Thursday, Oct 17
Target and Cotton On have stopped getting cotton from China’s Xinjiang province which the United Nations described as resembling a “mass internment camp”, the ABC reports.
Four Corners reported in July that Uyghur Muslims were being rounded up as part of a detention program and forced to work in textile factories in Xinjiang.
After the show revealed that Target Australia was conducting an internal review into where it sourced its cotton from in Xinjiang Cotton On also completed an internal investigation into its supply chain.
The Australian branches of Jeanswest, Dangerfield, Ikea and H&M were also revealed to source cotton from Xinjiang.
Cotton On sourced cotton from Xinjiang-based subcontractors Litai Textiles.
The company confirmed that last year that a Cotton On staff member visited the Litai Textiles factory, which is located just six kilometres away from a massive re-education camp.
Cotton On said it no longer sourced from Litai Textiles and that it was “absolutely committed to having an ethical supply chain”.
As a result of an internal investigation into supplies sourced from a mill owned by the company Huafu in Xinjiang province, Target Australia said it has now “made the decision to stop orders from that mill.”
International brand H&M also works with Huafu but has said that the yarn sourced from the company comes from a facility outside Xinjiang province.
The company told Four Corners that it also requested access to Huafu’s spinning facilities inside the province and their investigations “showed no evidence of forced labour”.
In early 2017, the Communist Party began a new incarceration campaign, rounding up, detaining and forcibly indoctrinating Uyghurs and other Muslim minority ethnic groups in the far-western region.
Islam has effectively been outlawed, with people routinely labelled as extremists and imprisoned for practising their religion.
Many of those not detained have had their passports seized and live under constant surveillance.
The father of a six-year-old boy killed in the 2012 Sandy Hook school massacre in the US has been awarded $US450,000 ($665,000) after he filed a defamation lawsuit against conspiracy theorists who claimed the shootings never happened.
News agencies in the US said author James Fetzer was ordered to pay the amount to Leonard Pozner, whose son Noah was among the 26 victims at Sandy Hook Elementary School in Newtown, Connecticut, on December 14, 2012.
Mr Fetzer, a retired University of Minnesota Duluth professor now living in Wisconsin, and Mike Palacek co-wrote a book, Nobody Died at Sandy Hook, in which they claimed the shooting never took place but was instead an event staged by the US Government as part of an Obama administration effort to enact tighter gun restrictions.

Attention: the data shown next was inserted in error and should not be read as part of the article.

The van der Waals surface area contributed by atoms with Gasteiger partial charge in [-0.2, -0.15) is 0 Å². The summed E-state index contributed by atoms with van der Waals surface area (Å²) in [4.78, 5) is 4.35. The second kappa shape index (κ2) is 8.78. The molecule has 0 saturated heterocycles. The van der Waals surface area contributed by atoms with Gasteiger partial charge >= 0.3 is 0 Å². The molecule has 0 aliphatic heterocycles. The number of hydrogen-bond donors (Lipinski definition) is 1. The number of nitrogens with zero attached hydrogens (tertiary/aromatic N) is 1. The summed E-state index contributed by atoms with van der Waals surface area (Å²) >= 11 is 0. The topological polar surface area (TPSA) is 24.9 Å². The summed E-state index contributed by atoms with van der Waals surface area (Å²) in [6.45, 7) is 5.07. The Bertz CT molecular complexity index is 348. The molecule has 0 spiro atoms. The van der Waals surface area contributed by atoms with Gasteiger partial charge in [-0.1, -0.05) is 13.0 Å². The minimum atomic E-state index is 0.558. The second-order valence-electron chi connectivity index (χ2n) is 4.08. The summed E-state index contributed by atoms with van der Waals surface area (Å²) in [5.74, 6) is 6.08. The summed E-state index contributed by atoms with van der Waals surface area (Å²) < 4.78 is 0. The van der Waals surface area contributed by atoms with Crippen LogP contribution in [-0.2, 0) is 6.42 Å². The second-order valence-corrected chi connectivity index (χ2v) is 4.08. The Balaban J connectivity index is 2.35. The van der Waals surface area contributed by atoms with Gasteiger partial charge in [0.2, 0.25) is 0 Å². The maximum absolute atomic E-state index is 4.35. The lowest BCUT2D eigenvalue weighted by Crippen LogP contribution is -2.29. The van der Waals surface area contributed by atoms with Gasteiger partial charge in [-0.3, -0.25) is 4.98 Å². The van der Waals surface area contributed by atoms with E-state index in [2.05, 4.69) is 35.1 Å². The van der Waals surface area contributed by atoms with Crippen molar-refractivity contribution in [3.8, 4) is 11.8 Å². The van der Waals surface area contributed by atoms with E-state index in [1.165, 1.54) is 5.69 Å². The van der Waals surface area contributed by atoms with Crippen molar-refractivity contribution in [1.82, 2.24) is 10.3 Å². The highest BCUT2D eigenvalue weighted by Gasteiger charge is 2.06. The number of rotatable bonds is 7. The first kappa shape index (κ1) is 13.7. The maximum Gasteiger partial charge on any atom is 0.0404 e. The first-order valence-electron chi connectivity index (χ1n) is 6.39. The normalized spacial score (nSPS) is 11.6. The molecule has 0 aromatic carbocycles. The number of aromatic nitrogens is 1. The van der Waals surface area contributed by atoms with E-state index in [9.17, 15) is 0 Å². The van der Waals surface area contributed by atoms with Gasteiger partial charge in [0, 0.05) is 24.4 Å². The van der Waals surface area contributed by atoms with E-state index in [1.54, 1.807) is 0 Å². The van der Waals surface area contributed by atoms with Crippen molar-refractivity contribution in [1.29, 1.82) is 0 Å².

A judge earlier ruled Mr Pozner was defamed by statements in the book that claimed he fabricated copies of his son’s death certificate.
Mr Fetzer called the damages amount “absurd” and said he would appeal.
Mr Palacek settled with Mr Pozner last month, terms of which were not disclosed.
Mr Pozner has been pushing back for years against hoaxers who have harassed him, subjected him to death threats and claimed that he was an actor and his son never existed.
He has spent years getting Facebook and others to remove conspiracy videos and set up a website to debunk conspiracy theories.
Others who lost relatives in the Newtown shooting have joined the fight lately after quietly enduring harassment and ridiculous assertions for years.
Their efforts have turned the tables on the hoaxers. A defamation case by Sandy Hook parents against Alex Jones, host of the conspiracy-driven “Infowars” website, is pending.
American actor Ron Ely, who starred in a TarzanTV series in the 1960s, has been left shattered after his wife was stabbed to death by the couple’s son who was then shot and killed by police.
A Santa Barbara (California) County sheriff’s statement said officers found 62-year-old Valerie Lundeen Ely dead with multiple stab wounds inside her house on Tuesday night.
Officers identified the suspect as the couple’s son, 30-year-old Cameron Ely, who was found outside the house after a search.
The sheriff’s statement said after an unspecified threat, four officers fired on Cameron Ely and he was killed.
Police said an elderly man from the home was taken to a hospital for evaluation.
Ely, 81, starred in a Tarzan TV series on NBC from 1966 to 1968.
He won the role of Tarzan in 1966 after playing supporting roles in films such as South Pacific (1958), as an airplane navigator, The Fiend Who Walked the West (1958) and The Remarkable Mr. Pennypacker(1959).
During the filming of Tarzan, Ely did virtually all of his stunts for the series, and suffered two dozen major injuries in the process, including two broken shoulders and various lion bites.
Ely’s height (6’4″) and athletic build also won him the title role in the film Doc Savage: The Man of Bronze (1975), as well as various guest shots.
Ely wrote two published mystery novels featuring private eye Jake Sands: Night Shadows (1994) and East Beach (1995).
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